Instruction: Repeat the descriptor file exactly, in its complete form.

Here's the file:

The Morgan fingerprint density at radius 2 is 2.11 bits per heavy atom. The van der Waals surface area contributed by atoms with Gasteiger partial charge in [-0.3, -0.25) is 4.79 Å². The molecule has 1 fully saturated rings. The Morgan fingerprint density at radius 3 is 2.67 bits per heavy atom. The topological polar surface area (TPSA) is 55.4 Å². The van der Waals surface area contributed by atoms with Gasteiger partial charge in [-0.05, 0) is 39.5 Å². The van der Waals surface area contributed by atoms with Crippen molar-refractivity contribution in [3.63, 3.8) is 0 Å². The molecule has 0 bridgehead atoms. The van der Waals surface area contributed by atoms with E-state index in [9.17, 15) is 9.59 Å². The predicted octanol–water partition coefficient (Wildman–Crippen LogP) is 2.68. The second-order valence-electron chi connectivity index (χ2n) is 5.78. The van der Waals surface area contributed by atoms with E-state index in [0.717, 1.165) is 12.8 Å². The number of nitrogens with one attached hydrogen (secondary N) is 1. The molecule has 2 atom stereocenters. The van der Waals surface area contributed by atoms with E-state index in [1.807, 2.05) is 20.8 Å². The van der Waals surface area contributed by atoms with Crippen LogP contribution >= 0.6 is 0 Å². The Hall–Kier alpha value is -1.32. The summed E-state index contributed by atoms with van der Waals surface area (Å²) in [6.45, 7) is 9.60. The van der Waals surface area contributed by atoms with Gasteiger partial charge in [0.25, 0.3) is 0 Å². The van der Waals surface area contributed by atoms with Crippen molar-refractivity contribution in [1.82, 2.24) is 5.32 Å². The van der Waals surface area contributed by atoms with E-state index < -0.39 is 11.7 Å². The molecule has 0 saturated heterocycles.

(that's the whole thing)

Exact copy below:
The Morgan fingerprint density at radius 2 is 2.11 bits per heavy atom. The van der Waals surface area contributed by atoms with Gasteiger partial charge in [-0.3, -0.25) is 4.79 Å². The molecule has 1 fully saturated rings. The Morgan fingerprint density at radius 3 is 2.67 bits per heavy atom. The topological polar surface area (TPSA) is 55.4 Å². The van der Waals surface area contributed by atoms with Gasteiger partial charge in [-0.05, 0) is 39.5 Å². The van der Waals surface area contributed by atoms with Crippen molar-refractivity contribution in [3.63, 3.8) is 0 Å². The molecule has 0 bridgehead atoms. The van der Waals surface area contributed by atoms with E-state index in [9.17, 15) is 9.59 Å². The predicted octanol–water partition coefficient (Wildman–Crippen LogP) is 2.68. The second-order valence-electron chi connectivity index (χ2n) is 5.78. The van der Waals surface area contributed by atoms with E-state index in [0.717, 1.165) is 12.8 Å². The number of nitrogens with one attached hydrogen (secondary N) is 1. The molecule has 2 atom stereocenters. The van der Waals surface area contributed by atoms with E-state index in [1.807, 2.05) is 20.8 Å². The van der Waals surface area contributed by atoms with Crippen LogP contribution >= 0.6 is 0 Å². The Hall–Kier alpha value is -1.32. The summed E-state index contributed by atoms with van der Waals surface area (Å²) in [6.45, 7) is 9.60. The van der Waals surface area contributed by atoms with Gasteiger partial charge in [0.25, 0.3) is 0 Å². The van der Waals surface area contributed by atoms with Crippen molar-refractivity contribution in [1.82, 2.24) is 5.32 Å². The van der Waals surface area contributed by atoms with E-state index < -0.39 is 11.7 Å². The molecule has 0 saturated heterocycles.